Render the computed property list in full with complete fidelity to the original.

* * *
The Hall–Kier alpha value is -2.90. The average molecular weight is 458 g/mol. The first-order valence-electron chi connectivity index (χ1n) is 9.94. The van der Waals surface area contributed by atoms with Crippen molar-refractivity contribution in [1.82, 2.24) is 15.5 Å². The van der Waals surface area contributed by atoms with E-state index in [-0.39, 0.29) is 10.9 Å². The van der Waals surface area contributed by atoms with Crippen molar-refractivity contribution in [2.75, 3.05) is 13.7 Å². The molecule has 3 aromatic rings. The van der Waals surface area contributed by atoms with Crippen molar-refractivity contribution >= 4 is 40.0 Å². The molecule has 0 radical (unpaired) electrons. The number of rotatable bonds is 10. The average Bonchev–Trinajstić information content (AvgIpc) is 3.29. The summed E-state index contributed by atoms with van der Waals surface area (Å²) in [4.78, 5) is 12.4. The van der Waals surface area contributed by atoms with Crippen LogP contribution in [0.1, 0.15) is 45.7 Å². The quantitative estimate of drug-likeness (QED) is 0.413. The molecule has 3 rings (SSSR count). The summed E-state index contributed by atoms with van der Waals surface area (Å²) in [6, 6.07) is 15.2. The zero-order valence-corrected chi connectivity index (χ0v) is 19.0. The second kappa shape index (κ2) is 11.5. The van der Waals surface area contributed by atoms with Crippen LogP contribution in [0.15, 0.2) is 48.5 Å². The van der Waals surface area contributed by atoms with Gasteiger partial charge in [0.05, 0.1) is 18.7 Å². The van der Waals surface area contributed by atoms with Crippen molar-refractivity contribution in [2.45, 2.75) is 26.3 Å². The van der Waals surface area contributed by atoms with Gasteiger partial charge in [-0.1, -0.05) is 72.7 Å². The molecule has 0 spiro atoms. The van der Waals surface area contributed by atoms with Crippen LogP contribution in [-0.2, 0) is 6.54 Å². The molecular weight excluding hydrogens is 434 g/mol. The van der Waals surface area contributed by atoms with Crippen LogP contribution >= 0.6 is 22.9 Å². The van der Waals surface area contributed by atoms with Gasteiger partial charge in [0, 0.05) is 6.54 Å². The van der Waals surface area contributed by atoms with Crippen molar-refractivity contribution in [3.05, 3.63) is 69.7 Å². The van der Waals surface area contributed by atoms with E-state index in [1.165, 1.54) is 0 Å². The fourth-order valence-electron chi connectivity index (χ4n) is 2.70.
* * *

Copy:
The Hall–Kier alpha value is -2.90. The average molecular weight is 458 g/mol. The first-order valence-electron chi connectivity index (χ1n) is 9.94. The van der Waals surface area contributed by atoms with Crippen molar-refractivity contribution in [1.82, 2.24) is 15.5 Å². The van der Waals surface area contributed by atoms with E-state index in [-0.39, 0.29) is 10.9 Å². The van der Waals surface area contributed by atoms with Crippen molar-refractivity contribution in [2.75, 3.05) is 13.7 Å². The molecule has 3 aromatic rings. The van der Waals surface area contributed by atoms with Crippen molar-refractivity contribution >= 4 is 40.0 Å². The molecule has 0 radical (unpaired) electrons. The number of rotatable bonds is 10. The average Bonchev–Trinajstić information content (AvgIpc) is 3.29. The summed E-state index contributed by atoms with van der Waals surface area (Å²) in [4.78, 5) is 12.4. The van der Waals surface area contributed by atoms with Crippen LogP contribution in [0.1, 0.15) is 45.7 Å². The quantitative estimate of drug-likeness (QED) is 0.413. The molecule has 3 rings (SSSR count). The summed E-state index contributed by atoms with van der Waals surface area (Å²) in [6, 6.07) is 15.2. The zero-order valence-corrected chi connectivity index (χ0v) is 19.0. The second kappa shape index (κ2) is 11.5. The van der Waals surface area contributed by atoms with Crippen LogP contribution in [0.15, 0.2) is 48.5 Å². The van der Waals surface area contributed by atoms with Gasteiger partial charge in [0.05, 0.1) is 18.7 Å². The van der Waals surface area contributed by atoms with Crippen molar-refractivity contribution in [2.45, 2.75) is 26.3 Å². The van der Waals surface area contributed by atoms with Gasteiger partial charge in [-0.1, -0.05) is 72.7 Å². The molecule has 0 spiro atoms. The van der Waals surface area contributed by atoms with Crippen LogP contribution in [-0.2, 0) is 6.54 Å². The molecular weight excluding hydrogens is 434 g/mol. The van der Waals surface area contributed by atoms with Crippen LogP contribution >= 0.6 is 22.9 Å². The van der Waals surface area contributed by atoms with Gasteiger partial charge in [0, 0.05) is 6.54 Å². The van der Waals surface area contributed by atoms with Crippen molar-refractivity contribution in [3.05, 3.63) is 69.7 Å². The van der Waals surface area contributed by atoms with E-state index in [1.165, 1.54) is 0 Å². The fourth-order valence-electron chi connectivity index (χ4n) is 2.70.